Simulation of the Unsteady Flow Around the Stratospheric Observatory For Infrared Astronomy (SOFIA)
Principal Investigator: Christian Engfer, DSI/IAG/Universität Stuttgart (Germany)
HPC Platform: SuperMUC of LRZ
The operation of the flying observatory SOFIA (Stratospheric Observatory For Infrared Astronomy), which was designed to look at celestial bodies in the infrared range of the electromagnetic spectrum from the lower stratosphere above the obscuring water vapor, presents some challenging aerodynamic and aero-acoustic problems. Once the door that closes the large cavity in the rear fuselage of the highly modified Boeing 747SP is opened to clear the view of the 2.5m Cassegrain telescope to the sky (see Figure 1), the cavity is exposed to transonic flow conditions of an aircraft flying with a speed of about 900km/h (Mach number of 0.85) at altitudes above 13km.
Due to the door opening during flight, the oncoming boundary layer detaches at the cavity leading edge and evolves in a highly unsteady shear layer that is responsible for large pressure fluctuations within the cavity that can potentially be amplified by acoustic resonances. The aerodynamic loads on the telescope and the cavity aero-acoustics are responsible for structural excitations that can degrade the telescope´s pointing stability in particular if the frequencies are close to structural telescope modes.
In order to understand the highly complex cavity flow mentioned above and to describe the aerodynamic excitations of the telescope during flight, Computational Fluid Dynamics (CFD) simulations of the SOFIA configuration with open door have been performed at the Deutsches SOFIA Institut (DSI) of the University of Stuttgart in cooperation with the Institute of Aerodynamics and Gas Dynamics (IAG). The major challenge for the CFD simulations was to capture the turbulent scale sizes that are getting smaller and smaller with higher Reynolds numbers (ratio of inertial forces to viscous forces). For the CFD simulation of SOFIA that is operating at a Reynolds number of about 5 million, the Detached Eddy Simulation (DES) approach turned out to be the best compromise between accuracy and efficiency. DES is characterized by a hybrid length scale that splits the physical space in a Reynolds-Averaged Navier-Stokes (RANS) and a Large Eddy Simulation (LES) domain. The idea is to entrust the calculation of the attached boundary to RANS where turbulence is only modeled statistically and the shear layer zone and wall distant regions to LES that resolves large turbulent structures directly in space and time down to a spatial filter width. Smaller scales are captured by a sub-grid scale model. For meaningful LES however, 80% of the turbulent spectrum should be resolved requiring a very fine spatial discretization of the shear layer over the cavity. This leads to significant mesh sizes of more than 50 million cell elements that can only be calculated on supercomputers such as SuperMUC of the Leibniz Supercomputing Centre (LRZ) in Garching.
Thanks to the performed CFD simulations, a detailed prediction of the flow field in space and time around the SOFIA telescope was possible. The instantaneous Mach number plot in Figure 2 shows that the unsteady shear layer (indicated by the black dashed lines in Figure 2) impinges on the so-called aperture ramp, a passive flow control device situated at the cavity trailing edge that stabilizes the shear layer and provides at the same time a smooth mass-flow balance into and out of the cavity.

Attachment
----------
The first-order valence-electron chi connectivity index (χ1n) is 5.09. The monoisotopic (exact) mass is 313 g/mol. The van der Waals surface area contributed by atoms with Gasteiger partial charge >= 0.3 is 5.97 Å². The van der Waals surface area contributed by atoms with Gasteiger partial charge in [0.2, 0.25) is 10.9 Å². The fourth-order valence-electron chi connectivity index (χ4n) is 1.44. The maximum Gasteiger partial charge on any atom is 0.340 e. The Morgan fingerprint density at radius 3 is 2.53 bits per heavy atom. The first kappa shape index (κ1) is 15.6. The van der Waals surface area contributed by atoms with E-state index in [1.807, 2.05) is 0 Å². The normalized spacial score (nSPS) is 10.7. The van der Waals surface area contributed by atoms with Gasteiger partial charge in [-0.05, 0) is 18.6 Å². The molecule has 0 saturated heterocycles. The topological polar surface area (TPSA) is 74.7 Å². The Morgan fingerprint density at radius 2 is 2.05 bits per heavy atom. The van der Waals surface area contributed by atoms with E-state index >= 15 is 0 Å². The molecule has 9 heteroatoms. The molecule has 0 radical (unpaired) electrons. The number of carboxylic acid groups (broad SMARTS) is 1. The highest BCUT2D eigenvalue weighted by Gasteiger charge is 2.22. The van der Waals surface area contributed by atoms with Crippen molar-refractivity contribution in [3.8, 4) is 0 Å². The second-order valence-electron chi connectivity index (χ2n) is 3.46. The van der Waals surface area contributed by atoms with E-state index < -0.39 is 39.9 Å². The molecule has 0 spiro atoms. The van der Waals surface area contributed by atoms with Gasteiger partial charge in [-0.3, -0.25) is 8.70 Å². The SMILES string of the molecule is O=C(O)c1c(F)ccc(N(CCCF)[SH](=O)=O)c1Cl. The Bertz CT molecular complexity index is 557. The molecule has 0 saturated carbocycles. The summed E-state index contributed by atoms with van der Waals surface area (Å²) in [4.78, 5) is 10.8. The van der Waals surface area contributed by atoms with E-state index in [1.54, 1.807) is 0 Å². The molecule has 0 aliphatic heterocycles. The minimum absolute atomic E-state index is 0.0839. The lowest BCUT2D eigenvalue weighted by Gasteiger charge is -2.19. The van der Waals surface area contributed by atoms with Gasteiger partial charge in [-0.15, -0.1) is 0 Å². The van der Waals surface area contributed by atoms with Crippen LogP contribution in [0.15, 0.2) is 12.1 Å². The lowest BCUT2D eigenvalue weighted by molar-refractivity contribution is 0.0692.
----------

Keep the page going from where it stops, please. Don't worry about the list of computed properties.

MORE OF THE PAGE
The inflow in the cavity was discovered to have an asymmetric character and to impinge on the telescope structure which can be recognized by the red zone in the left picture of Figure 3. The CFD simulations revealed that the inflow impingement is responsible for high aerodynamic loads and hence, it might be one potential reason for image jitter seen during flight. In the framework of passive flow control concept studies it was shown that devices such as a porous fence, vortex generators or spoilers installed upstream of the cavity in the attached aircraft boundary layer are capable of reducing the aerodynamic loading by mitigating the inflow impingement on the telescope. The comparison shown in Figure 3, for instance, depicts that a spoiler installed upstream of the cavity in the attached aircraft boundary layer leads to a significant reduction of the pressure amplitude over the entire telescope surface.
Next to the characterization of the pressure fluctuations inside the cavity and on the telescope surface, the CFD simulation also provided a description of the aero-optical properties of the observatory, more precisely the aberrations an observed signal (wavefront) suffers while passing the local flow field induced by the aircraft. Figure 4 for instance shows by means of the Optical Path Difference (OPD), a parameter to quantify the aero-optical error, that the inviscid flow region, which is the zone outside of the shear layer and the cavity in the near field of the aircraft, imposes a static tilt effect to the passing wavefront.
SOFIA, the "Stratospheric Observatory for Infrared Astronomy“, is a joint project of the Deutsches Zentrum für Luft- und Raumfahrt e.V. (DLR; German Aerospace Centre, grant: 50OK0901) and the National Aeronautics and Space Administration (NASA). It is funded on behalf of DLR by the Federal Ministry of Economics and Technology based on legislation by the German Parliament, the state of Baden-Württemberg, and the Universität Stuttgart. Scientific operation for Germany is coordinated by the German SOFIA-Institute (DSI) of the Universität Stuttgart, in the USA by the Universities Space Research Association (USRA).
Dipl.-Ing. Christian Engfer
Deutsches SOFIA Institut (DSI)
Institute of Aerodynamics and Gasdynamics (IAG), University of Stuttgart
Pfaffenwaldring 29, D-70569 Stuttgart/Germany